Between Good & Evil reveals and interweaves two parallel stories of terrifying abductions and abuses of women: the 2014 Chibok, Nigeria kidnapping of 276 schoolgirls by Boko Haram, and the 2008 kidnapping of Canadian journalist Mellissa Fung by terrorists in Afghanistan.
The stories develop simultaneously as Mellissa meets Nigerian girls who been kidnapped and held as sex slaves by Boko Haram. Each story is unraveled together, but through different lenses and POVs. The Boko Haram story is in the 1 st person – Mellissa’s investigative documentary of the events that lead up the infamous Chibok kidnappings, and what happened since.
We will follow the struggles of the girls to find acceptance and survive with no support after they are freed from captivity, and learn more about the girls who have still not come back. Mellissa’s story is in the 3 rd person – breaking ‘the 4 th wall’, we observe her working in the field in Nigeria. We capture her raw, honest emotions as she investigates a horrific story that mirrors so many of her experiences in Afghanistan.
She'll candidly recount the details of her kidnapping, and relate them to the story she's gathering in Nigeria, all while letting us into her personal thoughts and fears about her own safety. With this ‘double coverage, we will capture the pain and struggles of the girls who open up to Mellissa, and her own emotions to the story as it unfolds.
Visually raw, yet starkly beautiful, terrifying yet inspiring, Between Good & Evil will give viewers exclusive access to a gut-wrenching story, from a perspective never seen before.
Mellissa Fung is a veteran correspondent and best-selling author. She covered the war in Afghanistan for the Canadian Broadcasting Corporation (CBC) and also produced the award-winning documentaries Canada's Ugly Secret and No Country for Horses. Her best-selling first book, Under an Afghan Sky, chronicles her experience as a hostage after she was kidnapped while on assignment in Afghanistan in 2008. In the last several years, Fung has turned her attention to human rights reporting, returning to Afghanistan several times to continue reporting on the challenges that continue to exist there, particularly for women and children. In addition to the CBC, her work has appeared in The Huffington Post, The Walrus, The Toronto Star, GlobalPost, and PBS, among other publications. She has received numerous awards for her work, including the Gracie Award, the Commonwealth Broadcasting Association award, the New York Festivals Gold award, RTNDA awards, and Canadian Association of Journalists awards. She earned a master's degree in journalism from Columbia University and is a member of the Board of Directors for the Global Reporting Centre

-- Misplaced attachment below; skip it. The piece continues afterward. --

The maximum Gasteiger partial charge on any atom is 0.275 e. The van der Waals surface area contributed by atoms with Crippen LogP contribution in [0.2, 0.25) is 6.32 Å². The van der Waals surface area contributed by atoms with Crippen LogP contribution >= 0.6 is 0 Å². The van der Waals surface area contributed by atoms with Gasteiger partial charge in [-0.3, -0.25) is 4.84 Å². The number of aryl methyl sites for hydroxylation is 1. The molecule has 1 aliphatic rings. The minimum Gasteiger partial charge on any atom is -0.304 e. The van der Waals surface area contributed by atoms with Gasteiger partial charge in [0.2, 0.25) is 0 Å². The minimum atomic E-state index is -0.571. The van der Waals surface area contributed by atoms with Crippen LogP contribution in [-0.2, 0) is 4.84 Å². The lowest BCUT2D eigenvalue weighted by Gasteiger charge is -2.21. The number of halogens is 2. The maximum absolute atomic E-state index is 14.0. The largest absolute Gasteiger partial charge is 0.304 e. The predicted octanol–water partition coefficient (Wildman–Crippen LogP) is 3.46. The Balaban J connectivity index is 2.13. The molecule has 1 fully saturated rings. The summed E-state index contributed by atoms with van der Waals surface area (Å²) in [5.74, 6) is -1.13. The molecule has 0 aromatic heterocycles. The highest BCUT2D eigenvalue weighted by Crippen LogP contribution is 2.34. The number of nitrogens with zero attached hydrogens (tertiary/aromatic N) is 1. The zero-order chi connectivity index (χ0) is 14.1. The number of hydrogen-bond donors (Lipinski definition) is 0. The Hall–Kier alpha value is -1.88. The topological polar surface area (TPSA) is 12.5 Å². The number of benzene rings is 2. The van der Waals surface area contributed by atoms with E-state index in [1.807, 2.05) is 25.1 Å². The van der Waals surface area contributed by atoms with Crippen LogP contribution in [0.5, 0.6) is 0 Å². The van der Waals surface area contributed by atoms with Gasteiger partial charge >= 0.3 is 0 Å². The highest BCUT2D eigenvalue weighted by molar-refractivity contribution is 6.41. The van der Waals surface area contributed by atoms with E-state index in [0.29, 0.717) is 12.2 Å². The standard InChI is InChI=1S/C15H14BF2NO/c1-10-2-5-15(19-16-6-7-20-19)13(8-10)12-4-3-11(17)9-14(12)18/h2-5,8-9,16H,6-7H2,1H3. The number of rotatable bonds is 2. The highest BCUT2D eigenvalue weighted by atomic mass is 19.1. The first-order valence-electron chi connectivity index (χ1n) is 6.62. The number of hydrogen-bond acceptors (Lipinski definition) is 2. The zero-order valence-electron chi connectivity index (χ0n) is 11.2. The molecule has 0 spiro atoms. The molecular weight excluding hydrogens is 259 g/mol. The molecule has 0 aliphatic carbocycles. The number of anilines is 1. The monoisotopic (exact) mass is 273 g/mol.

Laurie Few is a journalist with 27 years experience in news and current affairs, primarily producing long form, multi-platform investigative and social issues stories. Most recently, she spent six years as Executive Producer building the multi-award winning national news and current affairs show, 16x9 that aired on Global Television. Laurie managed all aspects of the show's 15 one hour episodes per season, including journalistic content, broadcast and editorial standards, and show budget. In her years running the show, Laurie also developed and mentored a team of 21 young producers, editors and camera crews. Laurie's exacting standards and visual production sense created a strong brand identity for 16x9 that was recognized with multiple industry awards including the Canadian Screen Award for Best News and Information Series in 2016. Prior to running 16x9 Laurie was a producer for CTV’s investigative program, W5, for 11 years. Laurie started her journalism career in 1990 when she was hired out of Carleton University's Journalism MA program by CTV National News, where she was then a producer for 10 years. Currently, Laurie was hired to develop, launch and produce Canada’s only foreign affairs show, Perspective with Alison Smith, airing on CPAC. Laurie was a practicing lawyer prior to switching to a career in journalism.
Brennan Leffler is a multiple award-winning Canadian journalist, producer and field director with a passion for storytelling. Brennan's career spans 14 years, most recently six years producing documentaries for Global Television's flagship national investigative program 16x9. Brennan's story “Contamination Nation” was part of 16x9's Canadian Screen Award winning submission for Best News or Information Program in 2016, the most prestigious award in Canadian news and current affairs. In his role as story producer, Brennan was responsible for pitching, researching, interviewing, field directing, structuring, writing, producing edits and digital content for online consumption, delivering visually rich, hard-hitting, and gripping stories - on time and on budget. Brennan won the Best Short Form Audio-Video award from Amnesty International in 2014 for his story about the infamous gang rape of Jyoti Singh in India. In the same year, Brennan was awarded with the Best English Electronic award from Beyond Borders for an investigation that broke the story of one of Canada's worst pedophiles. Brennan also won the Lifestyle/Practical Information Gemini Award in 2011 for an expose about the security flaws inherent in chip card technology. Brennan's work
has taken him to four continents, including Africa, where he was a radio journalism trainer for a year in Kumasi, Ghana. Brennan holds a Diploma in Broadcast Journalism from the British Columbia Institute of Technology, and a BA in Political Science with a focus in international relations from Simon Fraser University.